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Abstract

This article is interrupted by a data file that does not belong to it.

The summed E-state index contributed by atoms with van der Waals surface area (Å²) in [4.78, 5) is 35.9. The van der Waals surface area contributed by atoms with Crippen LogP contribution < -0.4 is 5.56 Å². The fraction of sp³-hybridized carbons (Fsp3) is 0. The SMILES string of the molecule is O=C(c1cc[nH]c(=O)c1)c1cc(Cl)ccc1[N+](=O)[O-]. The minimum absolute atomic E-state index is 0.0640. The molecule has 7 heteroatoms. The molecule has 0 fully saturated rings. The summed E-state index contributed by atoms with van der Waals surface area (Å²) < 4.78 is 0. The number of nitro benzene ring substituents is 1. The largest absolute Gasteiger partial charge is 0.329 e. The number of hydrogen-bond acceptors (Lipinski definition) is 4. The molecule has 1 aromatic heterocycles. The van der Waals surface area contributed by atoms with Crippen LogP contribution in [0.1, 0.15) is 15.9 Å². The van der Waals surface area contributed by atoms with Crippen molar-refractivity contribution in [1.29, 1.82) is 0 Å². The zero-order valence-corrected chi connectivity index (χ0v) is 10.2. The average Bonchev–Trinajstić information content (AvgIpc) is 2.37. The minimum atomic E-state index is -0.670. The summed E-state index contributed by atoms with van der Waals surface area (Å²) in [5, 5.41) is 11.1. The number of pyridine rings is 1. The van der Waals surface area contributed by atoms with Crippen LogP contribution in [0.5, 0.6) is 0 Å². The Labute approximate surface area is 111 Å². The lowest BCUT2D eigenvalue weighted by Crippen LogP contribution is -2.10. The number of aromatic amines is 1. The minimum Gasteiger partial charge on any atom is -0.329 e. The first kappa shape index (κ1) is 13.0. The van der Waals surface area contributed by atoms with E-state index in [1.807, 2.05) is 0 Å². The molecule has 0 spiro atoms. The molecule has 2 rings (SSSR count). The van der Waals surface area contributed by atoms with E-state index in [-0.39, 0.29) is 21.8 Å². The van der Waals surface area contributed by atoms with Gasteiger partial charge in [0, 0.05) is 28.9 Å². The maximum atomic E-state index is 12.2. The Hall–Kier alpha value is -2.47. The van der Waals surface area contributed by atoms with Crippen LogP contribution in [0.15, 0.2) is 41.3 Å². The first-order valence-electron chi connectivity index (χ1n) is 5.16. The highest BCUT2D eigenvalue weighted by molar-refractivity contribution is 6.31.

In 1766, Ebenezer Robinson, an active Quaker and middle-class tradesman, was one of the first to develop the land just north of Independence Hall, then at the edge of urban Philadelphia. Recent work on Independence Mall sponsored jointly by the National Park Service and the National Constitution Center has uncovered several features on this property, but analysis and historical documentation has suggested that a low-class tavern occupied the spot while Robinson owned it. This paper examines artifacts from a privy associated with this period of the site and compares the finds with several other sites to characterize this tavern, explore the different roles taverns played in colonial communities, and clarify the relationship of the tavern with its Quaker landlord. The study is further contextualized with a discussion of Quakerism and attitudes towards alcohol in the colonial period.

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